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Ruby's GC 20


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I will talk about some improvements of GC in Ruby 2.0.0. For instance, I will introduce about implementations of Bitmap Marking GC and so on, and show results of benchmarks after these are implemented.

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Ruby's GC 20

  1. 1. #rubykaigi 03nari/@nari3/authorNariNetwork Applied Communication Laboratory2013/05/31Rubys GC 2.0
  2. 2. Self-introduction➔nari, @nari3, authorNari➔A CRuby committer➔GC entertainer➔“Nakamura”– is the most powerful clan in Ruby World
  3. 3. I went to Cebu in Philippines➔I studied English a month.➔But I cant speak English....
  4. 4. Because I was always alone
  5. 5. Because Im shy
  6. 6. Todays Agenda➔Non-recursive Marking➔Bitmap Marking– My work in Ruby 2.0.0
  7. 7. What is GC ?
  8. 8. GC collects alldead objects
  9. 9. What is a deadobject?
  10. 10. What is a dead object?➔A dead object is an object that isno longer referenced by theprogram➔In GC terms, we say a that deadobject is unreachable from Roots
  11. 11. What is Roots?➔Roots is a set of pointers thatdirectly reference objects in theprogram.– e.g. Rubys local variables, etc..
  12. 12. What is GC ?
  13. 13. GC collects objectsthat are unreachablefrom Roots.
  14. 14. CRubys GCSummary
  15. 15. CRubys GC➔Mark&Sweep➔Mark phase– mark all live(reachable) objects➔Sweep phase– free up all dead(unreachable) objects– Unmark all marked objects
  16. 16. []Root@mamiLeg []Body []@mami = nil@mami = [Leg]@mami[1] = [Body]@mami[1][1] = [Head]Head@mami[1].pop #=> [Head]GC.start
  17. 17. []Root@mamiLeg []Body []HeadMark phase[]Leg []Bodymarkmarkmarkmark all live(reachable) objects
  18. 18. []Root@mamiLeg []Body []HeadSweep phase[]Leg [][]Bodyunmarkunmark unmarkunmarkfreeFree all dead(unreachable) objectsUnmark all marked objects
  19. 19. You can buy a GC book atRubyKaigi!!
  20. 20. with autograph :)
  21. 21. Please dont throw this away
  22. 22. Non-recursiveMarking
  23. 23. Introduction ofRecursive Marking(a traditional way in CRuby)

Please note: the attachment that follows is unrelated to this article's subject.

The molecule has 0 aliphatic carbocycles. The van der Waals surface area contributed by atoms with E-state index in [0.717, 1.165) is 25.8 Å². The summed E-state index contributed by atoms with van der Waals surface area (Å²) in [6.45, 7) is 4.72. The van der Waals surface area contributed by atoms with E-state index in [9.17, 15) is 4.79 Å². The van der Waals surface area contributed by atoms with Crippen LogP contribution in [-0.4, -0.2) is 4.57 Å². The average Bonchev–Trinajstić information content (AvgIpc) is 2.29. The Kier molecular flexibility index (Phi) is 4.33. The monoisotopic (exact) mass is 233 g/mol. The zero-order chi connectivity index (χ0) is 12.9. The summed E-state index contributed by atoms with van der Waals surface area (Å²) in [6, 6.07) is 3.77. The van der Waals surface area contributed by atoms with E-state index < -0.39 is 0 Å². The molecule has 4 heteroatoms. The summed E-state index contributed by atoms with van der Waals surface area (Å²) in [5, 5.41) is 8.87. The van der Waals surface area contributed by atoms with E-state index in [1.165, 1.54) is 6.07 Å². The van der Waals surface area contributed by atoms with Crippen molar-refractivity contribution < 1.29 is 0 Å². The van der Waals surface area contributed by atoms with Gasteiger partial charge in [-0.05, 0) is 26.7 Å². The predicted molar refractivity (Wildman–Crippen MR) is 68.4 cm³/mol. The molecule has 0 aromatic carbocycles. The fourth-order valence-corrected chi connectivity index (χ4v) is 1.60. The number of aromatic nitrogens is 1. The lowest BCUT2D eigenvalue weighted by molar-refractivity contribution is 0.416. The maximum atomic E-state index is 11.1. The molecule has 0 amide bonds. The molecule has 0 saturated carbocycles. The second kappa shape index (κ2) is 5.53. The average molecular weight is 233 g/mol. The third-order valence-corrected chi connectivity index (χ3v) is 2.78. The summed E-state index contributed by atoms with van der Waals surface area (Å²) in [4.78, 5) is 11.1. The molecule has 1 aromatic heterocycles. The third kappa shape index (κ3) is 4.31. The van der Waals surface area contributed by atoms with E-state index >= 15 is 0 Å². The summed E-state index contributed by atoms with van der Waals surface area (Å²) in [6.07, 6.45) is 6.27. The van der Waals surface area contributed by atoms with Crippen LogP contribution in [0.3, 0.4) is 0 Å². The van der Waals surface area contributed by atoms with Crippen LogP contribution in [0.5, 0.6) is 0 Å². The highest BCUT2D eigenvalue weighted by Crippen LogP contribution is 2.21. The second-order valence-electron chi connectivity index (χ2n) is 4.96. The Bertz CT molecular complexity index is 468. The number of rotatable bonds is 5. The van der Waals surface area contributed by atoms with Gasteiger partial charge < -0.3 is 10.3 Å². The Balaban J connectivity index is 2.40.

24. 24. Recursive MarkingAn object graph Machine Stackgc_mark()gc_mark()gc_mark()Framegc_mark()gc_mark()gc_mark()Recursive call
  25. 25. A bad case of asimple recursive call
  26. 26. Recursive MarkingA deep object graphgc_mark()gc_mark()gc_mark()Framegc_mark()gc_mark()gc_mark()gc_mark()・・・MaxSuddenlySEGVOverflow!!Machine Stack
  27. 27. In order to avoid astack overflow,CRuby adopted ...
  28. 28. KnuthsAlgorithmPhoto:
  29. 29. Whats a Knuths Algorithm?➔To avoid a stack overflow➔There is a fail-safe system whichconsists of two stages.– Using a marking buffer– Rescanning all objects
  30. 30. Using a marking bufferAgc_mark()gc_mark()Frame gc_mark()・・・MaxMachine StackBD ECFG・・・Marking bufferB CACBpush pushAvoding overflow!!
  31. 31. Marking all objects of themarking buffer at the endof the mark phaseAFrame gc_mark()Machine StackBD ECFG・・・Marking bufferB CACBgc_mark()rescan rescanD E FG
  32. 32. How do you deal withan overflow of themarking buffer?
  33. 33. Rescanning all objectsABD ECFG・・・Marking bufferS OACBoverflow!!R A HIgnoringrescan rescanrescanD E FGIts very slow!!
  34. 34. There are twoproblems
  35. 35. 1. fail-safe system is slow➔Rescanning is so slow.– If you have some deep object graphs,GC may be always slow withrescanning.
  36. 36. 2. We cant precisely checkstack overflow➔There is a trade-off between speedand precision.– Marking will be slow if we check stackoverflow in each gc_mark().– So we checked it at the appropriatetime.– But, its not precise.
  37. 37. 2. We cant precisely checkstack overflow➔This causes SEGV in the worst casescenario– For instance, Fiber sometimes failsunexpectedly.– Fiber uses small machine stack(128 KB)– At times, checking for stack overflowsdoesnt work well with Fiber.